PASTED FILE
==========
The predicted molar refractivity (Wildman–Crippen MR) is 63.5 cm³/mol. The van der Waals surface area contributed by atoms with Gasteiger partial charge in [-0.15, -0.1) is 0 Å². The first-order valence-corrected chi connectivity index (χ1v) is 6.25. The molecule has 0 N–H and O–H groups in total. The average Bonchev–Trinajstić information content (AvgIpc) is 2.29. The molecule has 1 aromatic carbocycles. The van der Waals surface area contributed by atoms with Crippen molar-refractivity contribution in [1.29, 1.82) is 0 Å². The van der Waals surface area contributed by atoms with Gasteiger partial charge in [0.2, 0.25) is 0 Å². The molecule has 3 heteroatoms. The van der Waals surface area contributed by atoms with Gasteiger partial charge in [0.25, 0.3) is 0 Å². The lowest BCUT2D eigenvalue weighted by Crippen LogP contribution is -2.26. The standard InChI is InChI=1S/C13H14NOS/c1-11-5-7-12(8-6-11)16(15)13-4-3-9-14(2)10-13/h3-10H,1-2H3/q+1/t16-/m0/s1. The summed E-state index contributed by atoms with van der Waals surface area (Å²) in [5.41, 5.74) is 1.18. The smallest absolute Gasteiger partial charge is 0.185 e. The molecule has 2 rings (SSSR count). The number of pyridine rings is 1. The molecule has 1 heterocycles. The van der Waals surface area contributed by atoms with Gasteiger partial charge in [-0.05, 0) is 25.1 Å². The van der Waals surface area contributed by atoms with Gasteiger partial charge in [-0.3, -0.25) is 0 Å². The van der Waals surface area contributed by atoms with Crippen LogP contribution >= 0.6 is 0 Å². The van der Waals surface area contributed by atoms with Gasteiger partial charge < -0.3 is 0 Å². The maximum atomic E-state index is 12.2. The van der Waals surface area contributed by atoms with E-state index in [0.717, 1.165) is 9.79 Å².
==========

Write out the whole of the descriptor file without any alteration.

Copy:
The predicted molar refractivity (Wildman–Crippen MR) is 63.5 cm³/mol. The van der Waals surface area contributed by atoms with Gasteiger partial charge in [-0.15, -0.1) is 0 Å². The first-order valence-corrected chi connectivity index (χ1v) is 6.25. The molecule has 0 N–H and O–H groups in total. The average Bonchev–Trinajstić information content (AvgIpc) is 2.29. The molecule has 1 aromatic carbocycles. The van der Waals surface area contributed by atoms with Crippen molar-refractivity contribution in [1.29, 1.82) is 0 Å². The van der Waals surface area contributed by atoms with Gasteiger partial charge in [0.2, 0.25) is 0 Å². The molecule has 3 heteroatoms. The van der Waals surface area contributed by atoms with Gasteiger partial charge in [0.25, 0.3) is 0 Å². The lowest BCUT2D eigenvalue weighted by Crippen LogP contribution is -2.26. The standard InChI is InChI=1S/C13H14NOS/c1-11-5-7-12(8-6-11)16(15)13-4-3-9-14(2)10-13/h3-10H,1-2H3/q+1/t16-/m0/s1. The summed E-state index contributed by atoms with van der Waals surface area (Å²) in [5.41, 5.74) is 1.18. The smallest absolute Gasteiger partial charge is 0.185 e. The molecule has 2 rings (SSSR count). The number of pyridine rings is 1. The molecule has 1 heterocycles. The van der Waals surface area contributed by atoms with Gasteiger partial charge in [-0.05, 0) is 25.1 Å². The van der Waals surface area contributed by atoms with Gasteiger partial charge in [-0.3, -0.25) is 0 Å². The van der Waals surface area contributed by atoms with Crippen LogP contribution >= 0.6 is 0 Å². The van der Waals surface area contributed by atoms with Gasteiger partial charge < -0.3 is 0 Å². The maximum atomic E-state index is 12.2. The van der Waals surface area contributed by atoms with E-state index in [0.717, 1.165) is 9.79 Å².